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Dramas > The Soloist (Joe Wright, 2009)

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message 1: by Phillip (last edited Apr 28, 2009 09:46AM) (new)

Phillip | 10778 comments The Soloist (Joe Wright, 2009)

The Soloist is the new entry by Joe Wright (director of Pride and Prejudice and Atonement). The film is based on the book by Steve Lopez, a Los Angeles Times writer (played by Robert Downey Jr) that tells the story of Nathaniel Ayers (played by Jamie Foxx), an aspiring young cellist whose career at Julliard goes off the rails when struck with bouts of schizophrenia. The LA Times staffwriter discovered Mr. Ayers playing violin on the street and the two men developed a friendship that allowed both individuals to transcend certain destructive patterns of behavior.

The film warrants praise on numerous accounts. Roberth Downey Jr and Jamie Foxx go head to head with the challenges that come with unpredictable behavior and create believable characters that defy cliches. The politics of exploitive journalists are explored and Robert Downey Jr. offers a complicated character who discovers unforeseen motivations and outcomes. He puts himself on the line on numerous ocaasions for Ayers, some are met with success and others with near-disaster. Foxx seems genuinely haunted, passionate, and uncommonly restrained in his portrayal of a homeless man who struggles with his demons, and allows us to experience the redemptive power of music (and friendship) in the process.

Los Angeles itself is a character in the film, replete with skid row shelters, crack alleys, claustrophobic interiors, and world class performance space Disney Hall, where Essa Pekka Salonen conducts the LA Philharmonic in rounsing readings of Beethoven, our fallen hero's guiding light. The film has arousing visual energy as it captures crowded streets and high-denisty traffic. Ayers admits he can't play music in a room, he has to merge with the sounds of the streets around him. Wright captures the intensity of city life and allows it to penetrate the relationships of its occupants.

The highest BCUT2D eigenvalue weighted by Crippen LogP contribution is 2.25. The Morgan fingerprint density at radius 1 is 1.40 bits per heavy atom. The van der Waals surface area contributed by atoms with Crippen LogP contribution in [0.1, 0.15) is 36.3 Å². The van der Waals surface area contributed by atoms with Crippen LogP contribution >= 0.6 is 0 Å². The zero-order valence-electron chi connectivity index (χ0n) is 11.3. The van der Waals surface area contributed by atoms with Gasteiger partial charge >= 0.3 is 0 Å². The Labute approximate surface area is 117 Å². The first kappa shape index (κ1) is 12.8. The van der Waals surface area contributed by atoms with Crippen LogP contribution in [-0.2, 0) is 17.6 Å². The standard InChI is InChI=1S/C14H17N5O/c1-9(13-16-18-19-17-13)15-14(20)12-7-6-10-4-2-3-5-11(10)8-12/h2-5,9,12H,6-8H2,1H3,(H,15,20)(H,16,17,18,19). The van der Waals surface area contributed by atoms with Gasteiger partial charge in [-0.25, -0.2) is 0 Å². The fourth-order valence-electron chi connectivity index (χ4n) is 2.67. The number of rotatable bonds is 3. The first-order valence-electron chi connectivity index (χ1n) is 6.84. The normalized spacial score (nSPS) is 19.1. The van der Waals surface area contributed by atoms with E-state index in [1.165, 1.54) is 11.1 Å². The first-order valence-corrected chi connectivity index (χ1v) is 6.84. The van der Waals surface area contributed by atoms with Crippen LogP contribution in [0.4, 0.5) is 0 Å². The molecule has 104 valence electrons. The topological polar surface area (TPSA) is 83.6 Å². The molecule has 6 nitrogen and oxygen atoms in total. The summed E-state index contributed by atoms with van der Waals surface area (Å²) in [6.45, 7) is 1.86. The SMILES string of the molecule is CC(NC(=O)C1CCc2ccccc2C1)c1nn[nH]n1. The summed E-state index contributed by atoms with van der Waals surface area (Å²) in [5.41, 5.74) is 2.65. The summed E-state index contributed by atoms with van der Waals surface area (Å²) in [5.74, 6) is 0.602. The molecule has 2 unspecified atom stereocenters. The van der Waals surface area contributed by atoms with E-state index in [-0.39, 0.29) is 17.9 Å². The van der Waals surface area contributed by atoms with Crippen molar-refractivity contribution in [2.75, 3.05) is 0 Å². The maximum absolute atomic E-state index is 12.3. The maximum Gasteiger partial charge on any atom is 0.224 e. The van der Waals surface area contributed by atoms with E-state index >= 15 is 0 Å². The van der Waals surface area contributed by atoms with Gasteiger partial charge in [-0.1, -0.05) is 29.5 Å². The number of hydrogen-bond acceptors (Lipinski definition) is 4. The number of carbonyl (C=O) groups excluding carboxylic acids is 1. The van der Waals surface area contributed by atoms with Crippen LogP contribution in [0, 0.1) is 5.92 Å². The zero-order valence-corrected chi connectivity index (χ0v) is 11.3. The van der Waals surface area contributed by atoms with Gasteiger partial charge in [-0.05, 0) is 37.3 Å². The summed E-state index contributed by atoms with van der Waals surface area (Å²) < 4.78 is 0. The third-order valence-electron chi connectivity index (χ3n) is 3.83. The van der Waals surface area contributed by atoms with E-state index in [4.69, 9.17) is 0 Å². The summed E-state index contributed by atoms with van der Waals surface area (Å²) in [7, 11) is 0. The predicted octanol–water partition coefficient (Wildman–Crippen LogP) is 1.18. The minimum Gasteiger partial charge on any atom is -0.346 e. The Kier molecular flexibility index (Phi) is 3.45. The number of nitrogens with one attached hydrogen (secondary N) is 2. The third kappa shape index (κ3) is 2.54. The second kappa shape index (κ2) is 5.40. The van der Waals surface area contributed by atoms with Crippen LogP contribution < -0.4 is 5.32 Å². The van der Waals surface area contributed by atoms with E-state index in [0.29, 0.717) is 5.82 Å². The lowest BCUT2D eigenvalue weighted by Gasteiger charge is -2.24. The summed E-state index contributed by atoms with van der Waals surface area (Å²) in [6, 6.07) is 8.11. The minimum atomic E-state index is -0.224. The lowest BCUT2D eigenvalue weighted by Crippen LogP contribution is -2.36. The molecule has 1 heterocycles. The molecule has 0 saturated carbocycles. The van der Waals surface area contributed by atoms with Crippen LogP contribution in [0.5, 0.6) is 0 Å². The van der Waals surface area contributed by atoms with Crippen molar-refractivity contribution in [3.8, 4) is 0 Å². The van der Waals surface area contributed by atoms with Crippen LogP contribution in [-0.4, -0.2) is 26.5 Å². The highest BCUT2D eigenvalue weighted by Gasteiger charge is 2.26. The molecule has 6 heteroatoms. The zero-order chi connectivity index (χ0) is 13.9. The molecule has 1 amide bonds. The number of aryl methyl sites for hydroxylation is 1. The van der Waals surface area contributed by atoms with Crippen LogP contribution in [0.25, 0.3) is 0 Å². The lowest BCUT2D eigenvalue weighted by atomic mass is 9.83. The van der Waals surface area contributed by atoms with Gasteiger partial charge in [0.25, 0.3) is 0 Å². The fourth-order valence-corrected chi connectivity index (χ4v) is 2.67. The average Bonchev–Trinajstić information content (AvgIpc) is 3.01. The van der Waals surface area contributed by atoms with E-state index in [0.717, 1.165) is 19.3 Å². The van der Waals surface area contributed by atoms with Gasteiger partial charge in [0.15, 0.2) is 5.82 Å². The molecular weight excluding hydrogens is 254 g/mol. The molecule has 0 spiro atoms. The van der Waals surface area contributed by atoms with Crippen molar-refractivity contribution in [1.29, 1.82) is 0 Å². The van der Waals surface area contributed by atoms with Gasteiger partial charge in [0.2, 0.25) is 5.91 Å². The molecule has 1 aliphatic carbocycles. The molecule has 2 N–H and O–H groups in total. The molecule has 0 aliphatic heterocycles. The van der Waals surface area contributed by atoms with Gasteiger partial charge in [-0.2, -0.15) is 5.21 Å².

The soloists offers an unflinching view of a side of Los Angeles most films would try to disguise or glamorize. Joe Wright instead creates a series of congested portraits of urban problems and doesn't pretend to offer easy answers or quick-fix happy endings. In contrast, it presents beautiful music from start to finish and features the 3rd Symphony by Ludwig van Beethoven as a motif lodged in Ayer's consciousness. It also reminds us the value of true friendship that survives the turbulent ups and downs of over-populated urban life in Los Angeles where over 90,000 people are homeless.


message 2: by Sam (new)

Sam | 548 comments Domo arigato darlin' ...

I had just read about this somewhere else over the weekend and got v excited ... and now I can't wait to see it ... but like most cool things in this world - it's gonna take a little time for it to filter down my half of the world ...

a little off topic - but maybe not so much 'cos of your last sentence ... have you seen Dark Days?


message 3: by Phillip (new)

Phillip | 10778 comments dark days?

no, i don't know that one.
how about some hints?


message 4: by Sam (new)

Sam | 548 comments I'll write it up in a new thread Phillip ... you know I like to follow proper protocol ;o)


message 5: by Phillip (new)

Phillip | 10778 comments hahahahaha!

yeah, you're a play by the rules kind of woman, i can tell.


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